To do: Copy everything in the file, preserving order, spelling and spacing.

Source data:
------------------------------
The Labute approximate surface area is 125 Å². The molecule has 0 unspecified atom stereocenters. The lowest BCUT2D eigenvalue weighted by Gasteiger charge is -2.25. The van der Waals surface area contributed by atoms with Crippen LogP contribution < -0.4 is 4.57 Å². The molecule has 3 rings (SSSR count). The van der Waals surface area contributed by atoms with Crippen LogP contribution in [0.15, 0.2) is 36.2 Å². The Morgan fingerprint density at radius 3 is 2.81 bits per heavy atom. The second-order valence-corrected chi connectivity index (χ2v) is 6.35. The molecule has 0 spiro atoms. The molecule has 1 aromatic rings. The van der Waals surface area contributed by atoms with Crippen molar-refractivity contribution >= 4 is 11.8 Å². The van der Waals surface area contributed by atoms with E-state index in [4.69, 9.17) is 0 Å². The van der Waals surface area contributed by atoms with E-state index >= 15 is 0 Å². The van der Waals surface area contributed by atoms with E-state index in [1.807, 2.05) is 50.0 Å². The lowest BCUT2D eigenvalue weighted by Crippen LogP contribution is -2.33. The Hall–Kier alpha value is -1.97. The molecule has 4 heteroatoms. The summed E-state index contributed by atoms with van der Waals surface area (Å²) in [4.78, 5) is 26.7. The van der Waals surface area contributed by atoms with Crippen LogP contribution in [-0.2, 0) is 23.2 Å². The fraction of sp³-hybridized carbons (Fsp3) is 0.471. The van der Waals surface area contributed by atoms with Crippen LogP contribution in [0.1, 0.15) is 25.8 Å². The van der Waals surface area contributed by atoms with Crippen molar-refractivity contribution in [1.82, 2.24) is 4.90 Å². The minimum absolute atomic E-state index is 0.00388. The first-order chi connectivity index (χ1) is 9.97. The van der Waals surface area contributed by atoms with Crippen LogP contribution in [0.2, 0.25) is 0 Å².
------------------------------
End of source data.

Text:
The Labute approximate surface area is 125 Å². The molecule has 0 unspecified atom stereocenters. The lowest BCUT2D eigenvalue weighted by Gasteiger charge is -2.25. The van der Waals surface area contributed by atoms with Crippen LogP contribution < -0.4 is 4.57 Å². The molecule has 3 rings (SSSR count). The van der Waals surface area contributed by atoms with Crippen LogP contribution in [0.15, 0.2) is 36.2 Å². The Morgan fingerprint density at radius 3 is 2.81 bits per heavy atom. The second-order valence-corrected chi connectivity index (χ2v) is 6.35. The molecule has 0 spiro atoms. The molecule has 1 aromatic rings. The van der Waals surface area contributed by atoms with Crippen molar-refractivity contribution >= 4 is 11.8 Å². The van der Waals surface area contributed by atoms with E-state index in [4.69, 9.17) is 0 Å². The van der Waals surface area contributed by atoms with E-state index >= 15 is 0 Å². The van der Waals surface area contributed by atoms with E-state index in [1.807, 2.05) is 50.0 Å². The lowest BCUT2D eigenvalue weighted by Crippen LogP contribution is -2.33. The Hall–Kier alpha value is -1.97. The molecule has 4 heteroatoms. The summed E-state index contributed by atoms with van der Waals surface area (Å²) in [4.78, 5) is 26.7. The van der Waals surface area contributed by atoms with Crippen LogP contribution in [-0.2, 0) is 23.2 Å². The fraction of sp³-hybridized carbons (Fsp3) is 0.471. The van der Waals surface area contributed by atoms with Crippen LogP contribution in [0.1, 0.15) is 25.8 Å². The van der Waals surface area contributed by atoms with Crippen molar-refractivity contribution in [1.82, 2.24) is 4.90 Å². The minimum absolute atomic E-state index is 0.00388. The first-order chi connectivity index (χ1) is 9.97. The van der Waals surface area contributed by atoms with Crippen LogP contribution in [0.2, 0.25) is 0 Å².